To place this activity in context, I have been trying to think of a similar "un-American" low point in the American presidency. Possible candidates might include John Adams's approval of the Alien and Sedition Act of 1798, or Abraham Lincoln's suspension of habeas corpus during the Civil War.
But neither of these moments strikes me as sufficiently shameful. Indeed, not even Franklin Roosevelt's horrific internment of Japanese-Americans during World War II is, in my view, as low a point as President Bush and Vice President Cheney's call for the unrestricted, unreviewable power to torture. It seems the precedent for Bush and Cheney's thinking resides in the Dark Ages, or Stalin's Russia.
The Bush/Cheney presidency has been pushing the nation toward an atrocity unmatched in the annals of American infamy and ignominy. Thankfully, a few wiser men and women in Washington have saved us from the national disgrace Bush and Cheney insisted upon imposing on the nation.

Bush shows he believes he is above the law,0,3978167.column?coll=ny-news-columnists
Congressional hearings won't be enough. The deferential inquests into Abu Ghraib barely changed detention policies. The Constitution might contemplate impeachment - I have never before uttered the word in relation to Bush - but it will not be brought about by a Republican Congress that has mostly put partisan loyalty ahead of duty. Congressional elections next year that change control of one chamber on Capitol Hill to the Democrats would at least bring stiffer oversight.For now we seem destined to live in a nation that spies on its own people, detains hundreds without charge and maintains secret prisons around the world. This is not the Soviet Union. But it is what we have allowed our union to become.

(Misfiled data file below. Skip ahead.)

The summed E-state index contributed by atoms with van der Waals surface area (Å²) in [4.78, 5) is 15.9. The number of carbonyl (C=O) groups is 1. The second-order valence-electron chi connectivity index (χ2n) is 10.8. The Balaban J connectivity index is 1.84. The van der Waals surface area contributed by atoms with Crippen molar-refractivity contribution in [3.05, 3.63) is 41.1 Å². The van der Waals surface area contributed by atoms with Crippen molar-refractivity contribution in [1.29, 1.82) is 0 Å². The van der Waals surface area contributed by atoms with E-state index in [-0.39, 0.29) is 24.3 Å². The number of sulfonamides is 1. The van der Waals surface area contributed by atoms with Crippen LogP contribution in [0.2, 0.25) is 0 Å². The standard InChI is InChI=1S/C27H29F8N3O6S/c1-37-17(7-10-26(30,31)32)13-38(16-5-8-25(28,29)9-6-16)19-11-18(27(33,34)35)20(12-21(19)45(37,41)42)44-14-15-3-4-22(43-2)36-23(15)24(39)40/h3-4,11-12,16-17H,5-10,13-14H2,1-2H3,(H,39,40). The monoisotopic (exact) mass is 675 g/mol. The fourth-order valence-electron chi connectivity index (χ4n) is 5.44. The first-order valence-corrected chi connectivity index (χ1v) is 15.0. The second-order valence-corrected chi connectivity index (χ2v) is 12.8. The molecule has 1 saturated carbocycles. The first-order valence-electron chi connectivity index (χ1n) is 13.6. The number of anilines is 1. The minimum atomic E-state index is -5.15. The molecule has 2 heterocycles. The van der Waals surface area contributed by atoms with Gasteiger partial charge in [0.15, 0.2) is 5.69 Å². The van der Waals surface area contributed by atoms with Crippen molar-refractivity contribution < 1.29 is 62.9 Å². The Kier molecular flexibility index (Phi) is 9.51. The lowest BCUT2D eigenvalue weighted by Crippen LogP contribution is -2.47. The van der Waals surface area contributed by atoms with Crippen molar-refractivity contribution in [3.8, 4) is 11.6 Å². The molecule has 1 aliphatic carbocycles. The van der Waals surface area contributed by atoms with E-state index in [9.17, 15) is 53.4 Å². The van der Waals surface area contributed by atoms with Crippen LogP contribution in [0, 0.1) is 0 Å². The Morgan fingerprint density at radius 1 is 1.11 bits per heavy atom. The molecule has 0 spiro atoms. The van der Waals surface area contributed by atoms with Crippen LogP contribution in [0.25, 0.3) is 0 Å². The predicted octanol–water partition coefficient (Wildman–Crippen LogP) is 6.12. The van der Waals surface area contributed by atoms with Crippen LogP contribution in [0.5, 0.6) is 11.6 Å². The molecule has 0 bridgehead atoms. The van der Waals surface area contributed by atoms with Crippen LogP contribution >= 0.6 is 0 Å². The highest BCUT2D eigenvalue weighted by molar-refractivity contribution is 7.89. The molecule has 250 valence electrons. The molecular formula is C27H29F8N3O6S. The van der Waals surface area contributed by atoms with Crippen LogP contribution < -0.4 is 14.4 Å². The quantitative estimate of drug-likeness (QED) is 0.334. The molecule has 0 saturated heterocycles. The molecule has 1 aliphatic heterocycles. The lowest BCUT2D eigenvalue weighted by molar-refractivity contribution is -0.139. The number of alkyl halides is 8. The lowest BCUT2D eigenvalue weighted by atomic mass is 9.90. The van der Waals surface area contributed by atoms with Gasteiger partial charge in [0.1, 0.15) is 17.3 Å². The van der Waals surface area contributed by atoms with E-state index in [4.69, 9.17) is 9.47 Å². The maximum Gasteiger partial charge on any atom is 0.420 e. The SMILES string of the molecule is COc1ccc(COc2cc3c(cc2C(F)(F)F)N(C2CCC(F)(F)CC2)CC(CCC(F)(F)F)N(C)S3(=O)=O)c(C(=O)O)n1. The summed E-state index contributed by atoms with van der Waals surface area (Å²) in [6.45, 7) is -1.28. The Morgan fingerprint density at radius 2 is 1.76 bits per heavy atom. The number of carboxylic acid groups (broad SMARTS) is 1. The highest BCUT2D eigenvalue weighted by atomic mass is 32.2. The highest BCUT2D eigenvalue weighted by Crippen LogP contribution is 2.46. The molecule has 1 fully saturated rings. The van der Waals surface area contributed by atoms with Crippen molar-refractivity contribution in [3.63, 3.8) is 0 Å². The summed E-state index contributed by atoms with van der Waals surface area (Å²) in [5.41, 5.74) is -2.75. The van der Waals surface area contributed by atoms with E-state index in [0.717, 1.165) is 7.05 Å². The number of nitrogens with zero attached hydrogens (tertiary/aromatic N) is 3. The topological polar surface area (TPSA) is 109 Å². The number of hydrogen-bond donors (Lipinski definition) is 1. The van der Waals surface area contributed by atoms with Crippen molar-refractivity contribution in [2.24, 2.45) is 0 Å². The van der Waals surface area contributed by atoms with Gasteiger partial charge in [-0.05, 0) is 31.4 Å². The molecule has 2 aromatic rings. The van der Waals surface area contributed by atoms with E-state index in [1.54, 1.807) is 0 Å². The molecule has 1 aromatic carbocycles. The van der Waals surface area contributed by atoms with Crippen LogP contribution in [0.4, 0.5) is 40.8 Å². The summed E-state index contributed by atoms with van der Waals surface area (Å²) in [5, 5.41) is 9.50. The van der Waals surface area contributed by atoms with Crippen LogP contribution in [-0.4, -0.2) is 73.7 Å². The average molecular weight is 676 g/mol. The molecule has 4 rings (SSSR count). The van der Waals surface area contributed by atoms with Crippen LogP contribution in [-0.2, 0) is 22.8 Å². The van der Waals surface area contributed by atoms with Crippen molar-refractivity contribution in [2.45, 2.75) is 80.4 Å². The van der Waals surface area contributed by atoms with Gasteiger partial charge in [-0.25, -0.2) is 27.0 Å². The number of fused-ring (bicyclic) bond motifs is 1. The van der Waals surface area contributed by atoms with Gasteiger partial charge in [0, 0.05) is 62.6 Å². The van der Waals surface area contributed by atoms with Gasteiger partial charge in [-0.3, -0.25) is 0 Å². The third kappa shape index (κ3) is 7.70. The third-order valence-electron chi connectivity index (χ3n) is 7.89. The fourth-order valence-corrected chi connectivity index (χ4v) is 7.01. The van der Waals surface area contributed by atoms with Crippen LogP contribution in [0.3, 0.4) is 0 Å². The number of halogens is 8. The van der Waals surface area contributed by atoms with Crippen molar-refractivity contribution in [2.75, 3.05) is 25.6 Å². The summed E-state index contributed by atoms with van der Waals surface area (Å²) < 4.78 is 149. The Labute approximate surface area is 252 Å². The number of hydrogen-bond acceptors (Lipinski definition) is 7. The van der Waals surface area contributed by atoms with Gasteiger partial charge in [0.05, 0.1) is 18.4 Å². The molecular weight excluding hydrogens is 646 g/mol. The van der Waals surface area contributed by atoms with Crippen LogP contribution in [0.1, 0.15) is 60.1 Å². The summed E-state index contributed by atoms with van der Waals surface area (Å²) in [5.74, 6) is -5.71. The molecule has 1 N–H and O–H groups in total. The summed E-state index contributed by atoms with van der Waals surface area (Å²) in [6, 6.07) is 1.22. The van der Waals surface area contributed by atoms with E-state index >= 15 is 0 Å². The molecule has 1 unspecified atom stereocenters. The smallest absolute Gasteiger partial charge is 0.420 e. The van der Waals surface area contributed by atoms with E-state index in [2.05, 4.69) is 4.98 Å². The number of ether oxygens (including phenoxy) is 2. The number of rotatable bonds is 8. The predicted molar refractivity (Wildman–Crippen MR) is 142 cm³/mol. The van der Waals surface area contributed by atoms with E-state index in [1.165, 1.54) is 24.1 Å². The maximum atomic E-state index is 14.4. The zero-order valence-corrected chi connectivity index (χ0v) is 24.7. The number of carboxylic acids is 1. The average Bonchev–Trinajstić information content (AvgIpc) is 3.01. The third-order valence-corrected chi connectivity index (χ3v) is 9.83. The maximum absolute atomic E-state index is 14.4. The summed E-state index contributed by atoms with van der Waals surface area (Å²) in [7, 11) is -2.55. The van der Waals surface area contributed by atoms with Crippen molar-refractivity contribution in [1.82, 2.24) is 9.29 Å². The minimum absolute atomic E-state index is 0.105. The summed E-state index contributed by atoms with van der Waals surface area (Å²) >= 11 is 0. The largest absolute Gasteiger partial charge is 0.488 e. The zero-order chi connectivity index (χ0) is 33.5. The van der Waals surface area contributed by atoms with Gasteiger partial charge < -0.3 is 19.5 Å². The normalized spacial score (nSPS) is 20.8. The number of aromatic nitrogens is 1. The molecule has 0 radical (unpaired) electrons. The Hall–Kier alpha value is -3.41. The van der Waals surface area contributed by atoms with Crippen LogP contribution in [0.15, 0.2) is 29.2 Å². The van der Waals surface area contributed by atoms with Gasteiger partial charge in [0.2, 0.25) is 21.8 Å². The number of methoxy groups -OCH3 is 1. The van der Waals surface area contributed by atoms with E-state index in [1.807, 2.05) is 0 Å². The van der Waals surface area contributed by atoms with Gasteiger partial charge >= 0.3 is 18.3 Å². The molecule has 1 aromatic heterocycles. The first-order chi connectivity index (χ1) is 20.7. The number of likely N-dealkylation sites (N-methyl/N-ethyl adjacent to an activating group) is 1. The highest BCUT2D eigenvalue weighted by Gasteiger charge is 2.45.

Time for W to answer for his actions
In his Sunday night speech, Bush once again ran up this tattered rhetorical banner: "I am responsible for the decision to go into Iraq." It was the exact same phrase Bush had used earlier in the week.
Had the word "responsible," in all its permutations and declensions, made an occasional appearance in the President's rhetoric, it would not be worth a comment. But it is a theme, a beat, a tick, a flatfooted verbal tautology and a way, really, of deflecting apt criticism. Listen to your President:
"I take responsibility," he said Sept. 13 about the botched Hurricane Katrina relief effort. "I take personal responsibility for everything I say, of course," he said back in 2003. "I also take responsibility for making decisions on war and peace."
"I take responsibility for putting our troops into action," he said a bit earlier in 2003. "I take responsibility for making that decision."